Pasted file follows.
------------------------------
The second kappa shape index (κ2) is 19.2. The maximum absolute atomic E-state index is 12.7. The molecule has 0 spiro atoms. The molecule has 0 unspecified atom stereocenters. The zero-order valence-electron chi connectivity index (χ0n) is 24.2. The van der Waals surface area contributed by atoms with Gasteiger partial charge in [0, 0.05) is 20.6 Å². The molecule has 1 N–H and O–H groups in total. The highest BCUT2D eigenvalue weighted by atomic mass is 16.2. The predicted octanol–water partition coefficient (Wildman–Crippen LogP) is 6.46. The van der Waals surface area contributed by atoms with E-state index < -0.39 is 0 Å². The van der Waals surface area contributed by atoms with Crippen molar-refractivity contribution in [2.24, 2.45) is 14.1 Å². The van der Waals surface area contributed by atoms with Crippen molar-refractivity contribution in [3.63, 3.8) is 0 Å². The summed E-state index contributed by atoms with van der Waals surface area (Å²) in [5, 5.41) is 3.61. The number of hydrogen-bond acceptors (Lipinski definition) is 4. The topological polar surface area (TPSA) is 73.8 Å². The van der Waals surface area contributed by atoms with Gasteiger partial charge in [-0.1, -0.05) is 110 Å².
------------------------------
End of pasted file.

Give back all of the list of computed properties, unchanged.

The second kappa shape index (κ2) is 19.2. The maximum absolute atomic E-state index is 12.7. The molecule has 0 spiro atoms. The molecule has 0 unspecified atom stereocenters. The zero-order valence-electron chi connectivity index (χ0n) is 24.2. The van der Waals surface area contributed by atoms with Gasteiger partial charge in [0, 0.05) is 20.6 Å². The molecule has 1 N–H and O–H groups in total. The highest BCUT2D eigenvalue weighted by atomic mass is 16.2. The predicted octanol–water partition coefficient (Wildman–Crippen LogP) is 6.46. The van der Waals surface area contributed by atoms with E-state index < -0.39 is 0 Å². The van der Waals surface area contributed by atoms with Crippen molar-refractivity contribution in [2.24, 2.45) is 14.1 Å². The van der Waals surface area contributed by atoms with Crippen molar-refractivity contribution in [3.63, 3.8) is 0 Å². The summed E-state index contributed by atoms with van der Waals surface area (Å²) in [5, 5.41) is 3.61. The number of hydrogen-bond acceptors (Lipinski definition) is 4. The topological polar surface area (TPSA) is 73.8 Å². The van der Waals surface area contributed by atoms with Gasteiger partial charge in [-0.1, -0.05) is 110 Å².